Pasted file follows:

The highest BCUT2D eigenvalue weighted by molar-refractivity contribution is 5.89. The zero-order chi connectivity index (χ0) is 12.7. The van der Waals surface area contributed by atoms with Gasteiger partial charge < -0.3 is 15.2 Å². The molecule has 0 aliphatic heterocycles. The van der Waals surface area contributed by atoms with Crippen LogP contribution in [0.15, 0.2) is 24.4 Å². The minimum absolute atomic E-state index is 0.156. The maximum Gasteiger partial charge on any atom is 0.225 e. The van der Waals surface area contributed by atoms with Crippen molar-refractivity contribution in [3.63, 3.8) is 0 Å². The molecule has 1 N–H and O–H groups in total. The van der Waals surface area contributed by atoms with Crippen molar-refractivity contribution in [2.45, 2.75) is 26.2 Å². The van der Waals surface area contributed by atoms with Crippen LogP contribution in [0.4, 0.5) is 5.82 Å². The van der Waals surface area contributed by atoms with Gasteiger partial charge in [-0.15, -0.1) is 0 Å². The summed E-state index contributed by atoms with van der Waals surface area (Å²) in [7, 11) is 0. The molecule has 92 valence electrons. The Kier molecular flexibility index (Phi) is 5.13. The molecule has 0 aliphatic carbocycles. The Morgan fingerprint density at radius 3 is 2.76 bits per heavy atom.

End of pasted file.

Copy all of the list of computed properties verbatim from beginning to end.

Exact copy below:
The highest BCUT2D eigenvalue weighted by molar-refractivity contribution is 5.89. The zero-order chi connectivity index (χ0) is 12.7. The van der Waals surface area contributed by atoms with Gasteiger partial charge < -0.3 is 15.2 Å². The molecule has 0 aliphatic heterocycles. The van der Waals surface area contributed by atoms with Crippen LogP contribution in [0.15, 0.2) is 24.4 Å². The minimum absolute atomic E-state index is 0.156. The maximum Gasteiger partial charge on any atom is 0.225 e. The van der Waals surface area contributed by atoms with Crippen molar-refractivity contribution in [3.63, 3.8) is 0 Å². The molecule has 1 N–H and O–H groups in total. The van der Waals surface area contributed by atoms with Crippen molar-refractivity contribution in [2.45, 2.75) is 26.2 Å². The van der Waals surface area contributed by atoms with Crippen LogP contribution in [0.4, 0.5) is 5.82 Å². The van der Waals surface area contributed by atoms with Gasteiger partial charge in [-0.15, -0.1) is 0 Å². The summed E-state index contributed by atoms with van der Waals surface area (Å²) in [7, 11) is 0. The molecule has 92 valence electrons. The Kier molecular flexibility index (Phi) is 5.13. The molecule has 0 aliphatic carbocycles. The Morgan fingerprint density at radius 3 is 2.76 bits per heavy atom.